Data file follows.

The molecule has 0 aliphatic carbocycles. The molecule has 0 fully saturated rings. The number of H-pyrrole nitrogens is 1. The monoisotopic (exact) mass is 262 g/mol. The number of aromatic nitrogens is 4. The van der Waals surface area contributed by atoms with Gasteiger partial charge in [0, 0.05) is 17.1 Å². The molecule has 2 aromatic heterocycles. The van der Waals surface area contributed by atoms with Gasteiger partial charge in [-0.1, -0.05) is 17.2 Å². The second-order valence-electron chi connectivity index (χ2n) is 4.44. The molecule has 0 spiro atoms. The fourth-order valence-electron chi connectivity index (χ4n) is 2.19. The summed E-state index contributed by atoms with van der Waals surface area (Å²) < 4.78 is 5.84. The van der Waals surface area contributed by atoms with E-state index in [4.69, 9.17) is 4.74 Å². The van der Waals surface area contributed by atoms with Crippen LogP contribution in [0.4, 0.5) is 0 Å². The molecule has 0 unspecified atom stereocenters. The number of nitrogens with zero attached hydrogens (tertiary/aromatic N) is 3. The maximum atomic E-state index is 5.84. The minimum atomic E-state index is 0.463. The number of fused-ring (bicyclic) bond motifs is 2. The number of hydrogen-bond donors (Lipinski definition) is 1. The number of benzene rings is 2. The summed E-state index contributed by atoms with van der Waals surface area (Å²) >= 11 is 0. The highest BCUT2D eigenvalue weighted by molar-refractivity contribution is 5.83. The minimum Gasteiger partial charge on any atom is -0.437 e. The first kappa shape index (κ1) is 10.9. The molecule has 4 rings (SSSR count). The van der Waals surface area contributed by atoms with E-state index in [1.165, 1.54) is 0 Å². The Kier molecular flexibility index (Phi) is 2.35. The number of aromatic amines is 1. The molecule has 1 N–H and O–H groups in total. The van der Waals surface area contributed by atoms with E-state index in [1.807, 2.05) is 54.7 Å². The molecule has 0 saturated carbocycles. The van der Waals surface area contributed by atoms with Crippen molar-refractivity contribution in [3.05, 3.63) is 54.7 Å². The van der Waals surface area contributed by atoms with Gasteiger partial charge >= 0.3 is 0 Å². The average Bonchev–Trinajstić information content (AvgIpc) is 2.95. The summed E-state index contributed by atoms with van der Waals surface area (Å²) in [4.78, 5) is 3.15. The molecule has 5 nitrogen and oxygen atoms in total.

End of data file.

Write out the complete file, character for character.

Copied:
The molecule has 0 aliphatic carbocycles. The molecule has 0 fully saturated rings. The number of H-pyrrole nitrogens is 1. The monoisotopic (exact) mass is 262 g/mol. The number of aromatic nitrogens is 4. The van der Waals surface area contributed by atoms with Gasteiger partial charge in [0, 0.05) is 17.1 Å². The molecule has 2 aromatic heterocycles. The van der Waals surface area contributed by atoms with Gasteiger partial charge in [-0.1, -0.05) is 17.2 Å². The second-order valence-electron chi connectivity index (χ2n) is 4.44. The molecule has 0 spiro atoms. The fourth-order valence-electron chi connectivity index (χ4n) is 2.19. The summed E-state index contributed by atoms with van der Waals surface area (Å²) < 4.78 is 5.84. The van der Waals surface area contributed by atoms with E-state index in [4.69, 9.17) is 4.74 Å². The van der Waals surface area contributed by atoms with Crippen LogP contribution in [0.4, 0.5) is 0 Å². The molecule has 0 unspecified atom stereocenters. The number of nitrogens with zero attached hydrogens (tertiary/aromatic N) is 3. The maximum atomic E-state index is 5.84. The minimum atomic E-state index is 0.463. The number of fused-ring (bicyclic) bond motifs is 2. The number of hydrogen-bond donors (Lipinski definition) is 1. The number of benzene rings is 2. The summed E-state index contributed by atoms with van der Waals surface area (Å²) >= 11 is 0. The highest BCUT2D eigenvalue weighted by molar-refractivity contribution is 5.83. The minimum Gasteiger partial charge on any atom is -0.437 e. The first kappa shape index (κ1) is 10.9. The molecule has 4 rings (SSSR count). The van der Waals surface area contributed by atoms with E-state index in [1.165, 1.54) is 0 Å². The Kier molecular flexibility index (Phi) is 2.35. The number of aromatic amines is 1. The molecule has 1 N–H and O–H groups in total. The van der Waals surface area contributed by atoms with E-state index in [1.807, 2.05) is 54.7 Å². The molecule has 0 saturated carbocycles. The van der Waals surface area contributed by atoms with Crippen molar-refractivity contribution in [3.05, 3.63) is 54.7 Å². The van der Waals surface area contributed by atoms with Gasteiger partial charge >= 0.3 is 0 Å². The average Bonchev–Trinajstić information content (AvgIpc) is 2.95. The summed E-state index contributed by atoms with van der Waals surface area (Å²) in [4.78, 5) is 3.15. The molecule has 5 nitrogen and oxygen atoms in total.